Wordpress, Python, and OpenSSL— what do all of these have in common? They’re some of the most important infrastructural pillars of the internet and, most importantly, they’re open source.
Open source software (OSS) is used everywhere and it’s what makes the internet a special place. Yet, it’s also desperately in need of funding. That’s because it relies on donations. But when was the last time you donated to an OSS project you use often? Probably never. In 2019, the Wordpress Foundation had a measly $7,641 in revenue, all from donations. Kent C. Dodds, a prolific OSS developer, said he often got $0 from the donation button on his repositories for months at a time. Clearly, the donation model and relying purely on good-will to fund OSS doesn’t work.
So, if donations alone don’t work, what else is there? That’s where Japanese project Dev Protocol comes in.
Tokenizing Open Source: A New Model
Unlike in most other cases, the massive OSS sector provides us with a rare instance where the technology behind cryptocurrencies offers the best solution. Dev Protocol is building an entire ecosystem that is looking to capture the true value of the OSS world. No more relying purely on donations, which is one-directional and inconsistent.
It works very simply: OSS projects get listed on the Dev platform and DEV holders stake with whichever OSS projects they like best. The protocol is effectively an inflationary middleware that earns revenue for both the OSS project and its supporters. Currently, the inflation of the total DEV supply is a modest 2.5% or so annually.
Dev Protocol’s model allows OSS projects to earn a steady revenue stream together with stakers who support them. It’s a win-win for both parties unlike donations which are inconsistent and rely on good will.
Aside from being the protocol’s currency, the DEV token also has other use-cases in the ecosystem like governance over the treasury and protocol (but more on that later in this article).
Note: The newly-imeplemented Creator Reward Withdrawal Limit means that if an OSS project re-stakes their DEV with other OSS projects, they can withdraw more in the future over time. Incentive to hold on and diffuses market selling to ensure a healthy balance.
Dev Protocol currently runs on Ethereum and the team has spent a long time actively building everything from the bottom-up:
- Their own GitHub oracle called Khaos to authenticate repositories
- A platform (stakes.social) where DEV stakers can support their favorite OSS projects. Right now, there are over 1,500 OSS projects listed on Dev’s platform.
The biggest staker on the platform is currently Vyperlang, the leading Ethereum dev community closely tied with Yearn which is one of the market leaders in decentralized finance. Yearn recently launched an experimental DEV vault for its v2 release.
DEV’s incubation program, set to launch in late January / early February, will massively expand the number of OSS projects onboarded. Like a carrot on a stick, top OSS projects will be proposed to the community. One can stake DEV with them if they wish to support them, but if the OSS project wants to unlock the funds they must authenticate themselves via Dev Protocol.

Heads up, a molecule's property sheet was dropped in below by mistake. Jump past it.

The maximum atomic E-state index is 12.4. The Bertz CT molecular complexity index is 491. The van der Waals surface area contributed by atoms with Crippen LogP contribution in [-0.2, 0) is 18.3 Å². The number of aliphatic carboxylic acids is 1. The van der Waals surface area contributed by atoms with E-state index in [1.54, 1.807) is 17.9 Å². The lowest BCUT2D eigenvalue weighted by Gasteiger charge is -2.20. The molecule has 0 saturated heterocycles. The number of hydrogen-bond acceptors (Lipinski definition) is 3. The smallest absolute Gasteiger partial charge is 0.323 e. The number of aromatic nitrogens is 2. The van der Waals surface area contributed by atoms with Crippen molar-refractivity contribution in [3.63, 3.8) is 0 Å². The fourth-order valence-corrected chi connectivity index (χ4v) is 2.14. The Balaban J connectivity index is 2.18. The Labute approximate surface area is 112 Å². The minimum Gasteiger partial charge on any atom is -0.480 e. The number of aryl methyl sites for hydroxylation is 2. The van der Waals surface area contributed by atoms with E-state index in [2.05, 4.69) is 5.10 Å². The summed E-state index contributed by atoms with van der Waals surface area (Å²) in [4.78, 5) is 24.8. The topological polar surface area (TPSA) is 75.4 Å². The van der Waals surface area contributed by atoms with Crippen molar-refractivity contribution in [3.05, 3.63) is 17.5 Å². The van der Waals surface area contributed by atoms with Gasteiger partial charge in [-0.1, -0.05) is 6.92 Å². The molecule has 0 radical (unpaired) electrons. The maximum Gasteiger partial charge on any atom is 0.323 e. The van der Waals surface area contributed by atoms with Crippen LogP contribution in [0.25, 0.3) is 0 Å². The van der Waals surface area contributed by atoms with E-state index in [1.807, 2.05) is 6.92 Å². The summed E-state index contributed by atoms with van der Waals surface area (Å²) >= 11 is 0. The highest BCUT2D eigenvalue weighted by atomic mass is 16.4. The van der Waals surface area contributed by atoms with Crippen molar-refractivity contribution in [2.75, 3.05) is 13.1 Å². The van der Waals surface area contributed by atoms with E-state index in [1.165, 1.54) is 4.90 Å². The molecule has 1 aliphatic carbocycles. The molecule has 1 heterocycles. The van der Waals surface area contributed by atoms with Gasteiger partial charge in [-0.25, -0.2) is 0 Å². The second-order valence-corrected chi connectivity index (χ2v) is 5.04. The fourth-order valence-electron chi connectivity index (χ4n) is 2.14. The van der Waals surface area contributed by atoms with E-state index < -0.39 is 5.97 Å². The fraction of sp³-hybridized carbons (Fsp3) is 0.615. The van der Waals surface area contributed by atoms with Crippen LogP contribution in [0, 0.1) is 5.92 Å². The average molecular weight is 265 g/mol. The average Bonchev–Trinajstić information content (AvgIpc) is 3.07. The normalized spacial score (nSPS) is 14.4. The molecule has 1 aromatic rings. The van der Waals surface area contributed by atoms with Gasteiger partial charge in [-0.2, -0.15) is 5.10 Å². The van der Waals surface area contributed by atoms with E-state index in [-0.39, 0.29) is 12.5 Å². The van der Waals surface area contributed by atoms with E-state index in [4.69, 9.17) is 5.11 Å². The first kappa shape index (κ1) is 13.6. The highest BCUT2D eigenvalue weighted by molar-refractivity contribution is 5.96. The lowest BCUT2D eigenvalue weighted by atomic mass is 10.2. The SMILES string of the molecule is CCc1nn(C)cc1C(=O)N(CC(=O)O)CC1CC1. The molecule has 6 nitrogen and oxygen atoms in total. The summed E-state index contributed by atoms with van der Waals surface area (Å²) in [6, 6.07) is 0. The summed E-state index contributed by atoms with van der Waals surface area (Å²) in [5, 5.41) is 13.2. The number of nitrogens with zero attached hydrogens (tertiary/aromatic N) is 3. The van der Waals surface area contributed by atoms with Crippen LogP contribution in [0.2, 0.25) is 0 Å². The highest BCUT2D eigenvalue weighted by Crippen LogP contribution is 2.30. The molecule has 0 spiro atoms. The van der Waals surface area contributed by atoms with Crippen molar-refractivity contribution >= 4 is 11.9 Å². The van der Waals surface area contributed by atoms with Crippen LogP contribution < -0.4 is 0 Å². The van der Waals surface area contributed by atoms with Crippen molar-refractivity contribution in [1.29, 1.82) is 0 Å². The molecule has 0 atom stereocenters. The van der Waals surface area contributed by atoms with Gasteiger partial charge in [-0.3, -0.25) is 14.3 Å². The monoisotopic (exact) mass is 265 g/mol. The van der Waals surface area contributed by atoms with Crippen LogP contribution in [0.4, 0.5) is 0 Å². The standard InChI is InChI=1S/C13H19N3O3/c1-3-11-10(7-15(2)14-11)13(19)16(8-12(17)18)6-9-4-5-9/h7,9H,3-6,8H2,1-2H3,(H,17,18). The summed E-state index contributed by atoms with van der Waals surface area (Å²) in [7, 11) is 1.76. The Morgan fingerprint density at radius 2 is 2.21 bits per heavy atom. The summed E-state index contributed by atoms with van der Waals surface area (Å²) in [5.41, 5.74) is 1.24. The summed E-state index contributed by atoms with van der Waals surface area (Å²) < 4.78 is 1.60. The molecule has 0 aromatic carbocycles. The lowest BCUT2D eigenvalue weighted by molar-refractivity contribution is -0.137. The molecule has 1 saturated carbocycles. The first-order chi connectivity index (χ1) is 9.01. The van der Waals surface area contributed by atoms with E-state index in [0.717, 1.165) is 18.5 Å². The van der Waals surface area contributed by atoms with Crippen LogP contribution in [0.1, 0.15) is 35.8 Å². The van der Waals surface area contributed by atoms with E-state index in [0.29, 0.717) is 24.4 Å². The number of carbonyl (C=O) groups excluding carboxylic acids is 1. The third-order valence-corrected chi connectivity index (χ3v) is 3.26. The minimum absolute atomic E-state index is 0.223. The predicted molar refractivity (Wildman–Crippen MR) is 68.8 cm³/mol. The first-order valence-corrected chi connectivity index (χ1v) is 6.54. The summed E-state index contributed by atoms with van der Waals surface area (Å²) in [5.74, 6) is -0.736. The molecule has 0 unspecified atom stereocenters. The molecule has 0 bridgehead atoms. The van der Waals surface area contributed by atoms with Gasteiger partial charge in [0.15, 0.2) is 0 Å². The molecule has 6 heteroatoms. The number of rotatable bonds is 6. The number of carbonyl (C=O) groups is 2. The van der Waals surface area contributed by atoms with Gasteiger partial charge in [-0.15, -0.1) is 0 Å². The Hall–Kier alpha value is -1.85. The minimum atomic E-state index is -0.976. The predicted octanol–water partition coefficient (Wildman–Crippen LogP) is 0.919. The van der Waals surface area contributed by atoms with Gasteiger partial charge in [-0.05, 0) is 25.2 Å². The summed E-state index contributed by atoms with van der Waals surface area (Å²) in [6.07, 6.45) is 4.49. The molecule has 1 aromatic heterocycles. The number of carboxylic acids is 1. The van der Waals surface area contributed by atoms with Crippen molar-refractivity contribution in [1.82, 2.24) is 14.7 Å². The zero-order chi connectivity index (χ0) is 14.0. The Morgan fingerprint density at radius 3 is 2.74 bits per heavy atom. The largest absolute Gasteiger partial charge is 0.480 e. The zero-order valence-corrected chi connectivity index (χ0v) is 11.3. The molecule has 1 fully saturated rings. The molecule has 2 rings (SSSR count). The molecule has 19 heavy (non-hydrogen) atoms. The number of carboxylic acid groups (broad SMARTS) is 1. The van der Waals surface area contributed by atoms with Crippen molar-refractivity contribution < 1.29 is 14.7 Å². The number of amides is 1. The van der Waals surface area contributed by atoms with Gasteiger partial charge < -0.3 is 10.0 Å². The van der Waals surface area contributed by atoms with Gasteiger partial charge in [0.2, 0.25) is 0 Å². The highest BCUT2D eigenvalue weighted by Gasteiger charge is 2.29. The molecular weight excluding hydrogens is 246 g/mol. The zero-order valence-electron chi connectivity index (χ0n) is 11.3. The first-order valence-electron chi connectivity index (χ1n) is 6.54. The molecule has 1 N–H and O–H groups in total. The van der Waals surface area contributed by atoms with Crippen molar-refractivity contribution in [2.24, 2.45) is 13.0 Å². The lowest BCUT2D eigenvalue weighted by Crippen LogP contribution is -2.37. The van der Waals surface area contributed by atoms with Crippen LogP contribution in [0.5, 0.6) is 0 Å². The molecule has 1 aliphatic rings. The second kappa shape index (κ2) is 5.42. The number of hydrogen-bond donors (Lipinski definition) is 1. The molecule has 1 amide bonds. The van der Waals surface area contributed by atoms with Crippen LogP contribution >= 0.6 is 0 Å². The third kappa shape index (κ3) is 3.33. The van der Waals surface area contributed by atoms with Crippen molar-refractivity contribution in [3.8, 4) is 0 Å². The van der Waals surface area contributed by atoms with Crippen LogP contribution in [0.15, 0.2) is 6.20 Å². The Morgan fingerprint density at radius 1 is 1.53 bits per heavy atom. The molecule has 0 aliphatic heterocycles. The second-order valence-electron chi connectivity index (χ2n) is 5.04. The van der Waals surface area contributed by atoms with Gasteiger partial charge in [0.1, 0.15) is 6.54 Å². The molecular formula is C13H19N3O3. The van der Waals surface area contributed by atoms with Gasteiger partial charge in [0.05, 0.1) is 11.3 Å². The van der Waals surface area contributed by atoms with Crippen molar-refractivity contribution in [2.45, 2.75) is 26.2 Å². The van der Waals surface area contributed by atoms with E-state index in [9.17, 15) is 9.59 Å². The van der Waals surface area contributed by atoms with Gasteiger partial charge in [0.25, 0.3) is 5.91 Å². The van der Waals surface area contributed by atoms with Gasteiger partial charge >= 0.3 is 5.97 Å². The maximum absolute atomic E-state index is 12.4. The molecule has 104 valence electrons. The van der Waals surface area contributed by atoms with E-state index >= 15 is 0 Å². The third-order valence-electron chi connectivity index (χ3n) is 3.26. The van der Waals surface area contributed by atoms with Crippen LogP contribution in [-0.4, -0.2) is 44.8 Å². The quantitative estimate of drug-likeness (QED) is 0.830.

Possibilities with DEV
Dev Protocol is the first mover in applying the benefits of programmable money to the open source world. Integrating with Dev therefore brings many advantages for OSS projects, which go beyond just providing them with community-funded revenue.
This is where the creativity kicks in: every OSS project that uses Dev’s Khaos oracle tokenizes themselves. Each token hence represents a share of the OSS project.
The OSS project can do whatever they want with their tokens — they can distribute them for governance, divvy up income streams and other ideas. Companies that want to fix or edit OSS code, for example, need to buy the token to have voting power.
Every time an OSS project tokenizes themselves with Dev Protocol, its Treasury gets 5% of all tokens. This means that DEV is effectively a meta-governance token: DEV has decision-making rights on every single OSS project it onboards.
At the center of the value-capture of every OSS project authenticated with Dev Protocol is the DEV token itself.
The possibilities within this model are vast. For example, it can be used to reward substantive code edits and suggestions on open source software. Companies could invest in the top OSS projects like an ETF. Suddenly, through the tokenization of OSS, an entirely new economy arises.
Note: For more info, read “The Tokenization of Open Source.”
A Broad Network
With the core infrastructure of Dev Protocol being done and usable, the project is now focused on adoption and expansion. The connections are already there to make it happen.
Dev Protocol is part of Microsoft for Startups, tasked with monetizing GitHub which is the largest code repository on the internet and home to some 50 million developers. Microsoft also owns GitHub. Dev Protocol also has investments from entities like SIOS, who have deep ties to the emerging tech market, among other key networks.
At the recent Open Core Summit this past December, Red Hat’s Product Manager Bilgin Ibryam also presented on Dev Protocol during his talk. Red Hat is home to some of the largest OSS projects in the business world.
Other OSS folks have also been snooping around on Dev Protocol’s Discord and elsewhere. Needless to say, interest is surely building from many in the OSS and tech world.
Dev Protocol is…
- Backed by Microsoft Startups to tokenize GitHub (and more!).
- Fixes a real-world funding problem for the OSS world.
- Tokenizes and meta-governs all OSS projects onboarded.
- Comprised of a cool team based in Tokyo, Japan with a work ethic unlike anyone else.
So, let’s tokenize all of open source!